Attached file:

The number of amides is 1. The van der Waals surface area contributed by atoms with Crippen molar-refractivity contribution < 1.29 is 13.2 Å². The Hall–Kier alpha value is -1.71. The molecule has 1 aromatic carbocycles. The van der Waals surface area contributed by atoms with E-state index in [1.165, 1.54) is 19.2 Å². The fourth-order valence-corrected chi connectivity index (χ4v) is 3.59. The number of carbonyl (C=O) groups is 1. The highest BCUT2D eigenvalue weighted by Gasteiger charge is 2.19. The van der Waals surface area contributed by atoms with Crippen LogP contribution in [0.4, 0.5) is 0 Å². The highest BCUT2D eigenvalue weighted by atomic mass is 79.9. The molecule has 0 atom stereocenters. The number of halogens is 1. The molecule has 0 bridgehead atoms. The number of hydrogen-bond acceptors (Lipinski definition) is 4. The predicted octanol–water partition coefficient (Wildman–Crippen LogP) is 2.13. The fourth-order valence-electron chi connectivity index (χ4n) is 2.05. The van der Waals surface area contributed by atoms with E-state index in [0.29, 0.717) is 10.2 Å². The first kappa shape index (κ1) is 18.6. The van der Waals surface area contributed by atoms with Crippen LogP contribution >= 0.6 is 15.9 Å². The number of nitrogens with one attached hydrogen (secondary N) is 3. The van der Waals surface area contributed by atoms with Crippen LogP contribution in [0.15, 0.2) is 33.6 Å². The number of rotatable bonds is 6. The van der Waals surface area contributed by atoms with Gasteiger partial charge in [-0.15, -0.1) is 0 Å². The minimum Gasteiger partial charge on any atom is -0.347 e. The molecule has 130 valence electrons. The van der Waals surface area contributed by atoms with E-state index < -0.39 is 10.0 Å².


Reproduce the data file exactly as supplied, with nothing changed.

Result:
The number of amides is 1. The van der Waals surface area contributed by atoms with Crippen molar-refractivity contribution < 1.29 is 13.2 Å². The Hall–Kier alpha value is -1.71. The molecule has 1 aromatic carbocycles. The van der Waals surface area contributed by atoms with E-state index in [1.165, 1.54) is 19.2 Å². The fourth-order valence-corrected chi connectivity index (χ4v) is 3.59. The number of carbonyl (C=O) groups is 1. The highest BCUT2D eigenvalue weighted by Gasteiger charge is 2.19. The van der Waals surface area contributed by atoms with Crippen LogP contribution in [0.4, 0.5) is 0 Å². The highest BCUT2D eigenvalue weighted by atomic mass is 79.9. The molecule has 0 atom stereocenters. The number of halogens is 1. The molecule has 0 bridgehead atoms. The number of hydrogen-bond acceptors (Lipinski definition) is 4. The predicted octanol–water partition coefficient (Wildman–Crippen LogP) is 2.13. The fourth-order valence-electron chi connectivity index (χ4n) is 2.05. The van der Waals surface area contributed by atoms with E-state index in [0.29, 0.717) is 10.2 Å². The first kappa shape index (κ1) is 18.6. The van der Waals surface area contributed by atoms with Crippen LogP contribution >= 0.6 is 15.9 Å². The number of nitrogens with one attached hydrogen (secondary N) is 3. The van der Waals surface area contributed by atoms with Crippen LogP contribution in [0.15, 0.2) is 33.6 Å². The number of rotatable bonds is 6. The van der Waals surface area contributed by atoms with Gasteiger partial charge in [-0.15, -0.1) is 0 Å². The minimum Gasteiger partial charge on any atom is -0.347 e. The molecule has 130 valence electrons. The van der Waals surface area contributed by atoms with E-state index < -0.39 is 10.0 Å².